Diana still captivates Canadians 20 years after her death
First visit in 1983 cemented vision of Diana as someone who would fundamentally change the British monarchy
In the summer of 1983, Bill Smith, a former defensive back with the Edmonton Eskimos, stood in a receiving line to greet the Prince and Princess of Wales. When Diana got to him she stopped and asked a question.
"I thought I was a cool guy, could handle any situation, and I was almost tongue-tied," recalls Smith, who later became mayor of Edmonton. "I was so impressed with her, so enthralled by her and so surprised that she stopped."
Prince Charles and Diana were nearing the end of their first Canadian tour. Starting in Halifax, their 17-day tour had taken them through Atlantic Canada, Ottawa and then to Edmonton. Smith, never known to be at a loss for words, was serving as an ambassador with the World University Games.
But while it was Charles who opened the games, it was clearly Diana who won hearts, as the crowd of 60,000 broke into a rousing chorus of happy birthday for the princess, who turned 22 that day.
The fairytale tour
At every outing she would stop and chat, endearing total strangers with a warmth rarely exuded by members of the Royal Family. In Newfoundland she stopped to greet Wendy Martin, who brought a gift for young William who was in London.
Martin handed Diana the gift, and the two made a bit of small talk about toddlers. A couple of weeks later she was astonished to receive a thank you note from an aide to the princess.
"She just seemed like a very likeable person. She seemed very sincere and very real, and I think it was probably at a time when the Royals needed a bit of that," Martin recalls, 34 years later.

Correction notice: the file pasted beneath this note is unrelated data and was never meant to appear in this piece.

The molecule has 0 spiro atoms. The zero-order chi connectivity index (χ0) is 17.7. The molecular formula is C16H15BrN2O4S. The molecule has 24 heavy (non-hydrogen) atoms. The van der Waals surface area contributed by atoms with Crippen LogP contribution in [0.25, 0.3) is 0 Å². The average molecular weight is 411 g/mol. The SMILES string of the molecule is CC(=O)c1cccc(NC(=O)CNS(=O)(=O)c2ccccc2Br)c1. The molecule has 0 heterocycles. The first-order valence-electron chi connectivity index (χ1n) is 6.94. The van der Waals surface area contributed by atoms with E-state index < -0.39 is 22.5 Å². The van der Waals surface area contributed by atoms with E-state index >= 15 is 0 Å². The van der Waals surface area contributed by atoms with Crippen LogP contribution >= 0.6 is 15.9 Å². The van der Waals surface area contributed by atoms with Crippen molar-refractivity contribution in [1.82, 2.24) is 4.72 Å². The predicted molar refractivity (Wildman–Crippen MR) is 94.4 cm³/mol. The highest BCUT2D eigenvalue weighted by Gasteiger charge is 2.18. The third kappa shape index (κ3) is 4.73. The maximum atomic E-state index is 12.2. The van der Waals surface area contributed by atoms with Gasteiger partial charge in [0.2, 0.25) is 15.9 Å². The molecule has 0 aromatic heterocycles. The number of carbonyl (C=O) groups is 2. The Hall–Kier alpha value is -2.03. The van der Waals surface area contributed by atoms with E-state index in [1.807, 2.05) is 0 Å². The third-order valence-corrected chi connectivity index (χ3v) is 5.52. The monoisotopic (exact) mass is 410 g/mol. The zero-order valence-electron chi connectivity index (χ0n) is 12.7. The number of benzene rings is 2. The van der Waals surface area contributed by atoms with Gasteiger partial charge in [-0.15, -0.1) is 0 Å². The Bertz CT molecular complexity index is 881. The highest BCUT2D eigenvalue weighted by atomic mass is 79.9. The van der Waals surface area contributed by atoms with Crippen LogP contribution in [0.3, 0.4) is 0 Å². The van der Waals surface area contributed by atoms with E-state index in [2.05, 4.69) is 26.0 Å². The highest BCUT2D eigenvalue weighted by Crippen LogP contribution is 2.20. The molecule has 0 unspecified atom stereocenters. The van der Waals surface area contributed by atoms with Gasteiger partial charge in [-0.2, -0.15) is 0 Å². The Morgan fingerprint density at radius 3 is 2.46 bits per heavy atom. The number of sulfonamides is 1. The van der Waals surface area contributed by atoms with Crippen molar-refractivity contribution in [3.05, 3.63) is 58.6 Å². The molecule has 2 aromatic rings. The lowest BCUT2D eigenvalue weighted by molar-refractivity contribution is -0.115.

The princess and the dress
After an exhausting romp through Atlantic Canada and Ottawa, the Prince and Princess of Wales arrived in Edmonton where their first stop, the historic Fort Edmonton Park, required them to wear period costumes.
"I remember there was a lot of discussion about the dress," says Pat Lobregt, who helped co-ordinate Edmonton's leg of the royal tour.
"She wore it beautifully and was extremely elegant."
It was stunning, giving Diana the look of an 1890's princess, in a setting that matched the period.
"When people think of a fairytale princess, they think of a princess wearing a long gown like this one," says Michael Smith, the dress's current owner, who has exhaustively researched its origin and meaning.
It was first worn by an actress playing the role of Lillie Langtry in the popular British mini series, Lillie. Langtry was a socialite, a young woman celebrated for her beauty and charm, who had an affair with Edward VII, Charles' great-great grandfather.
Smith posits that Diana intended to make a statement with the dress.
"She was aware of the affair between Camilla and Charles, but there wasn't much she could really do about it," he says, suggesting her fashion choice showed a rebellious streak.
"It's the context. It tells something about the period, when she wore it, why she wore it."
She changed the Royal Family
It was Diana's rebellious nature coupled with her humanity that won hearts and set the royal establishment on a new path.
"It was about her — the visit," Lobregt recalls. "That's who the people came to see."
In Edmonton, fans lined streets and filled a downtown park. "Lining up for hours and hours," Lobregt added, just for the opportunity to get a look.
"She changed the Royal Family and changed it for the good," Smith says.
He says Diana brought the public closer to the Royal Family. Like many, he was devastated on learning she had died on Aug. 31, 1997. "It was like I lost a member of the family."
Lobregt also relishes memories of the 1983 visit. But she takes comfort that the changes Diana brought to Buckingham Palace will live on.
"The legacy she left are her two incredible children. And she raised them as long as she was able to in such a beautiful way that they are now incredible, I think, incredible human beings."